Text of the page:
Midwest Sportsters (especially Alpine skiers and ‘boarders) fortunate enough to participate in this coming March’s trip to Jackson Hole, Wyoming, will hopefully be able to reserve at least part of that trip to reflect on the history of that region, especially of course, of the Grand Tetons themselves.
My memories of the region revert back to the years between 1960 and 1965 when I was doing my television weathercasts, hosting an afternoon children’s television show and also announcing on KID-TV and KID radio in Idaho Falls, Idaho. Idaho Falls was, and is, a pleasant two-hour drive from Jackson Hole and I made the drive and those visits frequently. I didn’t know then how skiing would be a major part of my life, both as simply a skier and also eventual television ski show host from 1966 until the mid-1980s in Seattle-Tacoma, Las Vegas, Minneapolis-Saint Paul, Washington, D.C. and Detroit. The Twin Cities shows, on KSTP-TV especially and initially (THE SKI SCENE), allowed me to form a great relationship with then Jackson Hole’s Director of Skiing, Austrian Olympic Slalom Gold Medalist racer, Josef “Pepi” Steigler. Pepi was quiet and reserved off the slopes, but when Pepi was on the steeps of the highest vertical drop slopes in the U.S., now-named Jackson Hole Mountain Resort at Teton Village, Pepi skied more brilliantly than can be described.
When I began visiting Jackson Hole in 1960, the ONLY ski area there was Wyoming’s first ski area, Snow King Mountain, now known as the town hill, just steps away from the town square. Snow King still welcomes every skier and ‘boarder, from beginner to expert, night skiing, a winter coaster and a tubing park. Snow King also hosts the World Championship Snowmobile Hill Climb. If you’re into “retro” or nostalgia, reserve at least part of one day to enjoy Snow King and an excellent view of the town of Jackson/Jackson Hole and the Teton Valley to the north of the town.
The Teton Valley holds some special personal memories, the most memorable of which I’ll share here, to wit: In the late spring of 1963, I was invited to interview, for KID-AM radio, the stars of a new Warner Bros. film that had been shot in the Teton Valley and Grand Teton National Park, entitled SPENCER’S MOUNTAIN. The stars were Maureen O’Hara, Henry Fonda and James MacArthur, with a newcomer named Mimsy Farmer. The director, Delmer Daves, was the only director to whom Jack Warner ever gave a lifetime contract. At the first press conference, Mr. Daves asked me if the radio station would allow me to spend several days with the stars and him and if so, if I would mind being his driver during that time. The station said yes and so did I.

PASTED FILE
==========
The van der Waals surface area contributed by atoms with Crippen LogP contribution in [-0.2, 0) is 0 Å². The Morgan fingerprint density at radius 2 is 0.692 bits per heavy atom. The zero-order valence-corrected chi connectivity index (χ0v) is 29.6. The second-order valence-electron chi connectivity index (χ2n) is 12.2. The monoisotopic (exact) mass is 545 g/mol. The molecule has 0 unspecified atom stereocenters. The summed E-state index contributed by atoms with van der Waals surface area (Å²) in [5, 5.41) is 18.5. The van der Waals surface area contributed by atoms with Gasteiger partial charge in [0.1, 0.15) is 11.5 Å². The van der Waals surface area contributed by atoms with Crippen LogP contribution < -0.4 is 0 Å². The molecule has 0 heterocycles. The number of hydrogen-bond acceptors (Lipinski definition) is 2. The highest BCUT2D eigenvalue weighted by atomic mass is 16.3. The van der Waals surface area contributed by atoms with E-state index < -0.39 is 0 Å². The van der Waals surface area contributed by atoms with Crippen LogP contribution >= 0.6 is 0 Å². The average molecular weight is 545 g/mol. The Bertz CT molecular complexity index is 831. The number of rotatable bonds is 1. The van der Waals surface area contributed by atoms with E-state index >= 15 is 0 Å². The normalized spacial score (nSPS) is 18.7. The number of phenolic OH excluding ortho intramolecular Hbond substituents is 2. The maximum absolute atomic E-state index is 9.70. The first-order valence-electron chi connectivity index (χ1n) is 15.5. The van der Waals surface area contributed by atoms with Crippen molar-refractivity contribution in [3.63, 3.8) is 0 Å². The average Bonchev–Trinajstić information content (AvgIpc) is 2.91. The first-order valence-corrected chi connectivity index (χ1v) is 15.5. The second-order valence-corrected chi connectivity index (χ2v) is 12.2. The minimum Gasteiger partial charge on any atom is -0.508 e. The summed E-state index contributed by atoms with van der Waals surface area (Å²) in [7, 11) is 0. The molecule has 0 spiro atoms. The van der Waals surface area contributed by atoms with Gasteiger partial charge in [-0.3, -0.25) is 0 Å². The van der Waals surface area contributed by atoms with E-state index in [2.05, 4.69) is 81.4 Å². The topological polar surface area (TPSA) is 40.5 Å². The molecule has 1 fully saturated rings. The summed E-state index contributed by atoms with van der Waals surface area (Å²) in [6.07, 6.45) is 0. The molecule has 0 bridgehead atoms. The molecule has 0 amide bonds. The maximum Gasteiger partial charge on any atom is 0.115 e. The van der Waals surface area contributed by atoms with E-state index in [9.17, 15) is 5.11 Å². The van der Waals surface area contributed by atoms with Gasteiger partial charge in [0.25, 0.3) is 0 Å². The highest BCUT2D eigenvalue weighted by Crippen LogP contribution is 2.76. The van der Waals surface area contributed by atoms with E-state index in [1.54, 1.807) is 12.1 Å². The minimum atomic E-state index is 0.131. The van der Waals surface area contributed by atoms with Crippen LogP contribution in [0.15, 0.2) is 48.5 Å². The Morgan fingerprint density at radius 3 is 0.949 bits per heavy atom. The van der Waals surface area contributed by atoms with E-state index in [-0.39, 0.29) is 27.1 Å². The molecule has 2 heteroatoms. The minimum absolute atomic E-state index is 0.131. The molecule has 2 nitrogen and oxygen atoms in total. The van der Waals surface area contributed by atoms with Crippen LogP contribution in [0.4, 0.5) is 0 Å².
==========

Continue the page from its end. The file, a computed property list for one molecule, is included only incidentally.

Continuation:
The most blessed time for me during that week was to be invited by Mr. Daves to attend a private party for only the cast, Mr. Daves and Art Linkletter. I had gotten to know Art Linkletter a few months earlier at Sun Valley, Idaho, when for his TV show, HOUSE PARTY, I filmed him and his family learning how to ski there. The party was held at the Grand Teton National Park home of Laurance Rockefeller. The land for Grand Teton National Park was owned by the Rockefeller family, but eventually donated by that family to the U.S. government to establish Grand Teton National Park.
The party, needless to say, was lavish. Both Henry Fonda and Maureen O’Hara were kind enough to take me aside, as they had during the previous few days, to privately tell me stories about their lives, stories never made public, but would also not be embarrassing if made public. (Some of them I chronicled in my autobiography, released almost three years ago.) I continued my friendship with Mr. Daves, thanks to his kindness. In subsequent years, he allowed me to visit with him at his home at 107 North Bentley Avenue in West Hollywood. He scheduled a Warner Bros. screen test for me, but two weeks prior to my taking the test for him, he passed away in 1977 at age 73. The test didn’t happen. Ironically, Mr. Daves’ wife, Mary, who was an actress, also passed away at age 73, in 1991. Both she and he were wonderfully unaffected for all they’d achieved.
Other luminaries who have called Jackson Hole and environs their homes include Harrison Ford and my late friend, singer/actor Robert Goulet and his then wife, and, proud to state, my friend, actress/singer Carol Lawrence. The Goulet home was situated on the north side of a hill at the south end of the Teton Valley, facing north, with a spectacular view of the Teton Valley to the north and the Grand Tetons themselves, to the west.
So, dear reader, now you know more of why the Jackson Hole region has some exciting modern-day history as well as this country’s formative history. Happy skiing and ‘boarding at one of the world’s most exciting spots to do so. Happy 2019, too!
Editor’s note: You can reach Barry at email@example.com. He welcomes ideas for future columns and is available as a speaker at club functions